This assessment prevents us from hearing the good news that follows: “I will never again curse the ground” or the seven times that God speaks of covenant. It can prevent us from hearing the good news of the rainbow—God making the promise to Godself never again to bring destruction.

By the way, did you know that many many cultures have some form of the flood myth in their religious beliefs? It is not unique to the Hebrew Scriptures. A flood is sent by a deity to destroy civilization as an act of divine retribution. There is a hero who represents the human craving for life.

It is important to acknowledge this predisposition to hear and absorb the negative as we begin our Lenten journey.

Do we embark on the Lenten journey thinking of ourselves as unworthy, unlovable, sinners in need of forgiveness?

If so, Lent is about doing penance, keeping fasts, measuring up. Lent becomes a morose affair or an annual ordeal. It is about placating God or winning God’s favor.

Or do we embark on the Lenten journey as God’s beloved?

If we are beloved we are invited to a deeper relationship to God and God’s creation. There is intimacy.  Lent is a time of deep listening and joy.  “Abide in my love.” It is not a burden to embark on the Lenten journey again. Instead, it is life giving. All our years, no matter how many there will be, are not enough to fully experience the love of God and our Belovedness.

When we can consent or embrace our “beloveness” we can honor the belovedness in the rest of God’s creation as well.

Henri Nouwen has a wonderful story from his years as a member of a  L’Arche community. L’Arche enables people with and without disabilities to share their lives in communities of faith and friendship. Community members are transformed through relationships of mutuality, respect, and companionship as they live, work, pray, and play together.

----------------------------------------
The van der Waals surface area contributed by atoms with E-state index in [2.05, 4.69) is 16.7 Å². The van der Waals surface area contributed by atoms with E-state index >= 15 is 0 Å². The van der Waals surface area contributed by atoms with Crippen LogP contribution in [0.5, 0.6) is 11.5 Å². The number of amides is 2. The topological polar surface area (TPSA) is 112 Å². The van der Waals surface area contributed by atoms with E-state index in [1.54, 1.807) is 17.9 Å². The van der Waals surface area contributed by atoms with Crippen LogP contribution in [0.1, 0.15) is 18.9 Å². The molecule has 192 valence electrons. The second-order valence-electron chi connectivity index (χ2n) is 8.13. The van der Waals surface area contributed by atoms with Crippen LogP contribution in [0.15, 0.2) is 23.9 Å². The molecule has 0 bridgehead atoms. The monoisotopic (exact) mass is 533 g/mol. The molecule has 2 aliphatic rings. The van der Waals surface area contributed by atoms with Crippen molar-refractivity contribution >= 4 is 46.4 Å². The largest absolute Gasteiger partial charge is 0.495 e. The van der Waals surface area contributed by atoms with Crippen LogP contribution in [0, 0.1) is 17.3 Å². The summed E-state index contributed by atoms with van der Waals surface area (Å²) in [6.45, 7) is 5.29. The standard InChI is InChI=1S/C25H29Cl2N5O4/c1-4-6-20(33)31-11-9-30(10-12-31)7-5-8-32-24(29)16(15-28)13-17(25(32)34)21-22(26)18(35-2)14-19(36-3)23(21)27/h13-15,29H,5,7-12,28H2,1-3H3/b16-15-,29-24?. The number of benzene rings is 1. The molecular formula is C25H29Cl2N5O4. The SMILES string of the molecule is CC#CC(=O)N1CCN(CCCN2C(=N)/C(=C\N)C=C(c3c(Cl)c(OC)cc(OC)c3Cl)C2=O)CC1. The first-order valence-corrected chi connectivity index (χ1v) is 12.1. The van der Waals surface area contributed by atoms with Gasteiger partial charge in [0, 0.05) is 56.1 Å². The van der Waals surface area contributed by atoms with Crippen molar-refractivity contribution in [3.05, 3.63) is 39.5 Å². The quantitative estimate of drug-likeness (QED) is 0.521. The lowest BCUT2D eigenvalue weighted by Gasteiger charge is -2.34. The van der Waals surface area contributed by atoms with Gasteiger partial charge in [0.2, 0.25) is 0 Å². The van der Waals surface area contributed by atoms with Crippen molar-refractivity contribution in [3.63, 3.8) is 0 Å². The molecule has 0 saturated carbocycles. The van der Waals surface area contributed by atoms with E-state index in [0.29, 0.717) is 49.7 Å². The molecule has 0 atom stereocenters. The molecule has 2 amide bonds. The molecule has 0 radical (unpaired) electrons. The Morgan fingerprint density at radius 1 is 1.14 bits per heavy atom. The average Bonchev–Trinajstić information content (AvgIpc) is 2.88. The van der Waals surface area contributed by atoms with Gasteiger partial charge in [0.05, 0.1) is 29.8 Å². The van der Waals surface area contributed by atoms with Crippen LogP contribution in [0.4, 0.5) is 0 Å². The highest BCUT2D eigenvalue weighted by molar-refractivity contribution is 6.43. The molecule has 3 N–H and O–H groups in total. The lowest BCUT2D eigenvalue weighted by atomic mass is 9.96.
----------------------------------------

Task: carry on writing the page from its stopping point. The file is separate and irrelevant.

With this story I close:

Shortly before I started a prayer service in one of our houses, Janet, a handicapped member of our community, said to me, “Henri, can you give me a blessing?” I responded in a somewhat automatic way by tracing with my thumb the sign of the cross on her forehead. Instead of being grateful, however, she protested vehemently. “No, that doesn’t work. I want a real blessing!” I suddenly became aware of the ritualistic quality of my response to her request and said, “Oh, I am sorry…let me give you a real blessing when we are all together for the prayer service.”

After the service I said, “Janet has asked me for a special blessing. She feels she needs that now.”…Janet stood up and walked toward me. Spontaneously, Janet put her arms around me and put her head against my chest. Without thinking, I covered her with the sleeves of my robe so that she almost vanished in its folds. “Janet, I want you to know that you are God’s Beloved Daughter. You are precious in God’s eyes. Your beautiful smile, your kindness to the people in your house and all the good things you do show us what a beautiful human being you are. I know you feel a little low these days and that there is some sadness in your heart but I want you to remember who you are; a very special person, deeply loved by God.

When Janet returned to her place, Jane another handicapped woman raised her hand and said, “I want a blessing, too.” After I had spoken the words of blessing to her, many more of the handicapped people followed, expressing the same desire to be blessed. The most touching moment, however came, when one of the assistants, a twenty four year old student, raised his hand and said, “What about me?”

“Sure,” I said. “Come.”  He came and as we stood before each other, I put my arms around him and said, “John, it is so good that you are here. You are God’s Beloved Son. Your presence is a joy for all of us. When things are hard and life is burdensome, always remember that you are loved with an everlasting love.” As I spoke these words, he looked at me with tears in his eyes, and then he said, “Thank you, thank you, thank you very much.” (Life of the Beloved, pp.59ff.)